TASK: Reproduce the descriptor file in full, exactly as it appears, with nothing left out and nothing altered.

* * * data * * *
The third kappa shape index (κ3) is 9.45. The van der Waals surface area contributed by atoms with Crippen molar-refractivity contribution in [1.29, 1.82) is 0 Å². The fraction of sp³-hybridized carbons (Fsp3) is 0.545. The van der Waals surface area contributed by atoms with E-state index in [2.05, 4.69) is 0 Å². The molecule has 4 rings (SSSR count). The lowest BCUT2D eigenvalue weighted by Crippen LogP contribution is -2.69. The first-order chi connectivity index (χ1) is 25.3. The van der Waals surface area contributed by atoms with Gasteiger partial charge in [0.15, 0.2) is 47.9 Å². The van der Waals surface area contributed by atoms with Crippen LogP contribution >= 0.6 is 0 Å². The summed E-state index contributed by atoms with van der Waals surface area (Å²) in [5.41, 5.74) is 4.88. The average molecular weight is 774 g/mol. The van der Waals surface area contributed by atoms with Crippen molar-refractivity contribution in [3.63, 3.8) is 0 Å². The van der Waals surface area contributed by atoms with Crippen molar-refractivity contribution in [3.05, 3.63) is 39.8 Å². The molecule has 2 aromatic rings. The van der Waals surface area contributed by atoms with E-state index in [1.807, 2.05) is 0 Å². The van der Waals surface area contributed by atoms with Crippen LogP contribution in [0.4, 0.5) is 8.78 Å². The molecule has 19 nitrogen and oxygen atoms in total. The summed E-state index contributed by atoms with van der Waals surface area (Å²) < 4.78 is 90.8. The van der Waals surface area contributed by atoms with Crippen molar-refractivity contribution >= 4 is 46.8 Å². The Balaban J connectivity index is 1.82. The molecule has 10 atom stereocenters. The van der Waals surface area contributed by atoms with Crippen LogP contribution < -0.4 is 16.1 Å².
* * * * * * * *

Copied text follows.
The third kappa shape index (κ3) is 9.45. The van der Waals surface area contributed by atoms with Crippen molar-refractivity contribution in [1.29, 1.82) is 0 Å². The fraction of sp³-hybridized carbons (Fsp3) is 0.545. The van der Waals surface area contributed by atoms with E-state index in [2.05, 4.69) is 0 Å². The molecule has 4 rings (SSSR count). The lowest BCUT2D eigenvalue weighted by Crippen LogP contribution is -2.69. The first-order chi connectivity index (χ1) is 25.3. The van der Waals surface area contributed by atoms with Gasteiger partial charge in [0.15, 0.2) is 47.9 Å². The van der Waals surface area contributed by atoms with Crippen LogP contribution >= 0.6 is 0 Å². The summed E-state index contributed by atoms with van der Waals surface area (Å²) in [5.41, 5.74) is 4.88. The average molecular weight is 774 g/mol. The van der Waals surface area contributed by atoms with Crippen molar-refractivity contribution in [3.63, 3.8) is 0 Å². The van der Waals surface area contributed by atoms with Crippen molar-refractivity contribution in [3.05, 3.63) is 39.8 Å². The molecule has 2 aromatic rings. The van der Waals surface area contributed by atoms with E-state index in [1.807, 2.05) is 0 Å². The van der Waals surface area contributed by atoms with Crippen LogP contribution in [0.4, 0.5) is 8.78 Å². The molecule has 19 nitrogen and oxygen atoms in total. The summed E-state index contributed by atoms with van der Waals surface area (Å²) < 4.78 is 90.8. The van der Waals surface area contributed by atoms with Crippen molar-refractivity contribution >= 4 is 46.8 Å². The Balaban J connectivity index is 1.82. The molecule has 10 atom stereocenters. The van der Waals surface area contributed by atoms with Crippen LogP contribution < -0.4 is 16.1 Å².